Tag Archive for blc08

Reflections on Building Learning Communities 2008


I made a full week of the Building Learning Communities conference this year. I started with EduBloggerCon East, an informal gathering of local educators and technologists to discuss tech issues on our mind. I spent Tuesday at The Met, the “unschool,” in which students learn through internships and independent study. The formal conference ran from Wednesday through Friday and included one keynote and several breakout sessions per day.

EduBloggerCon was a success. I am a big fan of participant-led events, which bring a level of authenticity and spontaneity often lacking from more carefully planned professional development. I took the group through a workshop to explicitly connect technology-rich activities with underpinning learning theories. I participated in a discussion of extending special education technologies to the entire school and a review of people’s favorite new tools (mine was NanoGong). I was disappointed by what I saw as overemphasis on tools and relatively weak discussion of pedagogy. Does this mean that educational technologists need to develop stronger dialogue around pedagogy? Yes. Can I better structure my workshops on this topic? Definitely. It may be time for me to narrow the discussion to constructivist teaching with technology rather than trying to cast a wide net over a number of pedagogical constructs.

I had a tremendous time at The Met. I had heard and read about their model for internship-based education — a school without classes or courses! However, this was my first direct experience speaking with teachers and students about the model and reviewing their planning and explanatory materials. Running for over a decade now, The Met staff has continued to deepen its understanding of what works and enrich the details of their program. I kept a series of notes on the a-ha moments of the day and hope to refer to them often in the future.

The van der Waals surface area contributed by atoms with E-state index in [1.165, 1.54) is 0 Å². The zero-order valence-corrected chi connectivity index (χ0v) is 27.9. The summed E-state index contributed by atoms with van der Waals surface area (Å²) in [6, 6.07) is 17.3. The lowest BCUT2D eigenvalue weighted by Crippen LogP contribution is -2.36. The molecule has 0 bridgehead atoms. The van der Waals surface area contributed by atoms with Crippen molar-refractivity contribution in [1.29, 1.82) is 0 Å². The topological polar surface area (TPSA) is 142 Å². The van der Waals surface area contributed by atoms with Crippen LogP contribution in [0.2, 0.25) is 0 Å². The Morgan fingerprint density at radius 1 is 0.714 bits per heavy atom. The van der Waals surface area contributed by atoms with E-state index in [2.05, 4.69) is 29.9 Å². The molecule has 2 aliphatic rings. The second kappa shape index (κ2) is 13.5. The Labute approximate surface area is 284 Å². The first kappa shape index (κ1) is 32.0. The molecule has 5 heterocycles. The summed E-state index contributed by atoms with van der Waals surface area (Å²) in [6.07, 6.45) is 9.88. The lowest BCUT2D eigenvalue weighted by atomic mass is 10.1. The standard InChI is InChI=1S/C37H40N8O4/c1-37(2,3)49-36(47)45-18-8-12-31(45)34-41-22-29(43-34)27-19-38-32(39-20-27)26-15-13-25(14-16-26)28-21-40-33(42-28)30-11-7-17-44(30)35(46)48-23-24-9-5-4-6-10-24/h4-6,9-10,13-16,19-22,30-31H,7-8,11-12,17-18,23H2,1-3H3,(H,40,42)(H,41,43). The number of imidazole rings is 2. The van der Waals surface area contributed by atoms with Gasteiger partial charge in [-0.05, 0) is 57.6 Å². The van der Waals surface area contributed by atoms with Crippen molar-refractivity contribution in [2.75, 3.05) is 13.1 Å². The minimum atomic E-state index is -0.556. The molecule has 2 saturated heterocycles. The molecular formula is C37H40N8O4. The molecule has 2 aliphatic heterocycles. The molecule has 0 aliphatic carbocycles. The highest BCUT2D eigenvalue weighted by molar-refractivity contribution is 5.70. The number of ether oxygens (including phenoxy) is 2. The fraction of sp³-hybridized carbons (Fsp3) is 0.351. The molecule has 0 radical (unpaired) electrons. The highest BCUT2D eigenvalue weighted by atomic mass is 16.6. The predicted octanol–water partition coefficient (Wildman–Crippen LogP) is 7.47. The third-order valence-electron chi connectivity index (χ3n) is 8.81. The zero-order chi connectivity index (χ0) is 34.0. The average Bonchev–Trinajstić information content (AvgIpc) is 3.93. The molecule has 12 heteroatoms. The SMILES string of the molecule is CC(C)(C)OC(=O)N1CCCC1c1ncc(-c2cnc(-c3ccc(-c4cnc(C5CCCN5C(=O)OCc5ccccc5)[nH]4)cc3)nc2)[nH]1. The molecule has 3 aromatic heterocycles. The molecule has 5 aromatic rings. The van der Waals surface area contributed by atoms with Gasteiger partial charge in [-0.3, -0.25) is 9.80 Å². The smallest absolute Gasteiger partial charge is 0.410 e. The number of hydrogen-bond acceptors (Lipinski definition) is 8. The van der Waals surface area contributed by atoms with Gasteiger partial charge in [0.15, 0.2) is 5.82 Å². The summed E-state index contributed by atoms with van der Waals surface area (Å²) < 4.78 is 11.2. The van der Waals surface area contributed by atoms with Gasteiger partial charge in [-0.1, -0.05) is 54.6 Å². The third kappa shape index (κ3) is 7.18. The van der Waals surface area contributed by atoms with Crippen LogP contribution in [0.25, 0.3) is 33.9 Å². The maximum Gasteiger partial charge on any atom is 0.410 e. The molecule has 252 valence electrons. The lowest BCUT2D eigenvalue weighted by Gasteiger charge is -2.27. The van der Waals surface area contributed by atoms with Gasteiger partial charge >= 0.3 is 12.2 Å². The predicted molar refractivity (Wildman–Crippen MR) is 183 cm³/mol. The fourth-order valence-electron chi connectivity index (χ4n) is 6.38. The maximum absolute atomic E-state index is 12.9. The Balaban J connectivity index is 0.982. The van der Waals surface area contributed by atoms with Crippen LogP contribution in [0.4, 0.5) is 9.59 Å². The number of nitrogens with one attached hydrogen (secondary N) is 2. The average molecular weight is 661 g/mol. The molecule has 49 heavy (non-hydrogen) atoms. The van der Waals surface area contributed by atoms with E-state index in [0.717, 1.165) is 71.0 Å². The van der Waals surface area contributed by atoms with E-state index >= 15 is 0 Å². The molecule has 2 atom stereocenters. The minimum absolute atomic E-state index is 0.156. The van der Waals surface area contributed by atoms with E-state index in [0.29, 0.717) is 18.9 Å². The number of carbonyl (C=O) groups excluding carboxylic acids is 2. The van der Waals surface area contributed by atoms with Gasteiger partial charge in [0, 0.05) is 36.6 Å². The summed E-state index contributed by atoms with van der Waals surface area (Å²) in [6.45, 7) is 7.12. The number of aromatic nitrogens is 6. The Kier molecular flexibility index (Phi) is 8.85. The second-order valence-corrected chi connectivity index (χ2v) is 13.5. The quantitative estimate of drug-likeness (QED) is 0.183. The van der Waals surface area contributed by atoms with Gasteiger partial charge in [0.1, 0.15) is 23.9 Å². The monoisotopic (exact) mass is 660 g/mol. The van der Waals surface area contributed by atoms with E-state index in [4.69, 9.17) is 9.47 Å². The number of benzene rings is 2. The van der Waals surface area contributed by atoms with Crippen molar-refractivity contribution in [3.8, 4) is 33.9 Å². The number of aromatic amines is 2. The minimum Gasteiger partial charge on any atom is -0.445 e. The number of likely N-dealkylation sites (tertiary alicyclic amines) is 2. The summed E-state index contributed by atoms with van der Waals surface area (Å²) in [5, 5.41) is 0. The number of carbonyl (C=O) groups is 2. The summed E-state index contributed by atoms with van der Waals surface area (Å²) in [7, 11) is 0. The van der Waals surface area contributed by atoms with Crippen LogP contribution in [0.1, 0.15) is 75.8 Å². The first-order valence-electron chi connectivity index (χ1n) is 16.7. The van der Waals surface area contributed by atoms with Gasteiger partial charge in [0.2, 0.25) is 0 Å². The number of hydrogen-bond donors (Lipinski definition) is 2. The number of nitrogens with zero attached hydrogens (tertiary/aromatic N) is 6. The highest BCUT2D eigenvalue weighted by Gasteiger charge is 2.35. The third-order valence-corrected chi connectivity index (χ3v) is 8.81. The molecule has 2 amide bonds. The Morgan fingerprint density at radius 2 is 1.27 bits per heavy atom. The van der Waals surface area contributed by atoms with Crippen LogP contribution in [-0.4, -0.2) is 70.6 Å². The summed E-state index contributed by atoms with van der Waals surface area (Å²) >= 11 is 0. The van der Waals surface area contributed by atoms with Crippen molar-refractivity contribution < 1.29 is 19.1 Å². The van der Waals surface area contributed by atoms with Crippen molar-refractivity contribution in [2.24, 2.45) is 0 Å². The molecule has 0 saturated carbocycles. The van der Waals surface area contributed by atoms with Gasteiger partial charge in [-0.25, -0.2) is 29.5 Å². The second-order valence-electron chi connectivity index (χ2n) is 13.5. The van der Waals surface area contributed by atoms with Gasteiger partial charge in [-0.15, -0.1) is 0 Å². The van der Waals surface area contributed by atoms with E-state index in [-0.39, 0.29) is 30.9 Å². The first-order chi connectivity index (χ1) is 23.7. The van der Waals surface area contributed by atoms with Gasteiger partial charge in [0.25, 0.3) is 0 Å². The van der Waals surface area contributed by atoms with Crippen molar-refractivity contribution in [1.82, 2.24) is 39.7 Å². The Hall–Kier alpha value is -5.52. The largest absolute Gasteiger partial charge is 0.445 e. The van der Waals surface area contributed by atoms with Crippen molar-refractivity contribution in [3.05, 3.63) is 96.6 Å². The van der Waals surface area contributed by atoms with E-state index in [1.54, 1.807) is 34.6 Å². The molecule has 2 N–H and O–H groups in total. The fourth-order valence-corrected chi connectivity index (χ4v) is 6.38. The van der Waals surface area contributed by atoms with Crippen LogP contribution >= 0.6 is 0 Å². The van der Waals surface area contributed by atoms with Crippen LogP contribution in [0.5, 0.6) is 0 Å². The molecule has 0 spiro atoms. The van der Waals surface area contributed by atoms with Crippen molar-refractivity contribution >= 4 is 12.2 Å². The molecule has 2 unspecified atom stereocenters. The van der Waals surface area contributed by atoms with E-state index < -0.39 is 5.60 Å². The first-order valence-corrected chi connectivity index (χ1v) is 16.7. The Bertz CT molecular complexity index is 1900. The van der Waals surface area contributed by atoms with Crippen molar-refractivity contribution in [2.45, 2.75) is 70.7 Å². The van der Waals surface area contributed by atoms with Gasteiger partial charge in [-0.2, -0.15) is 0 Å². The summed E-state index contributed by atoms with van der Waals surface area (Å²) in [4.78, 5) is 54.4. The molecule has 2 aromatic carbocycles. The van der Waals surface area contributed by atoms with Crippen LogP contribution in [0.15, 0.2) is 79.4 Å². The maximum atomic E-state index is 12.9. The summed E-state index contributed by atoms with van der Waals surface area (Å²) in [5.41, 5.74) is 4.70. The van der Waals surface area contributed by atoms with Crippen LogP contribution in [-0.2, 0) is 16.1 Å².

I am pleased that the Big Picture Company now boasts a network of 50 schools nationwide (and a few abroad) that have adopted their principles and model and participate in their network for professional development and planning materials. Given all of the talk about authentic learning environments, student interest in learning, and 21st century skills, this seems like one obvious direction to explore when considering new models for effective education. One of their schools is located in my backyard. I hope to pay a visit to expand my local professional network in Portland and see how the Big Picture model translates to one of their newer schools.

To tell you the truth, the first two BLC keynote addresses were disappointing. Ewan McIntosh and John Davitt focused too much on currently existing technology applications and their effects on social dynamics and power. The dominant educational technology discourse has been enamored with these possibilities for a few years now. We are ready for a more detailed exploration of the intersection of new technologies with specific pedagogical strategies. Give us lots of specific examples from schools — by now, they should exist, right? Explore both successes and failures. Teachers and school technologists have already bought into the vision. Now give us the tools and wisdom to implement well.

The third keynote exemplified a great address to 1,000 people. Ironically, Pedro Noguera did not talk at all about technology! His classic talk on the case and problem of school reform resonated well with much of the audience both at the conceptual and practical levels. Full of detailed examples and specific cases, Noguera interwove the conceptual and moral imperative for school change with many different views of each concept, data from research studies, and individual schools implementing specific strategies, to great success.

Interestingly, McIntosh scored a hit with me during his breakout session titled “We’re Adopting: One Year On.” I had read about his introduction of a large professional learning environment in East Lothian last year and was excited to get an update on the progress of the network one year along. Not only did McIntosh deliver the promised update, but he also revisited some of the concepts from the keynote in much more detail and to far greater effect. I found the second presentation much more compelling and useful than the first. Most effective was his step-by-step analysis of a FlashMob performance at New York’s Central Station. The idea was creative and original, but it was also planned to a very fine level of detail, and many individuals departed from the script in ways that made the experience even more high-quality.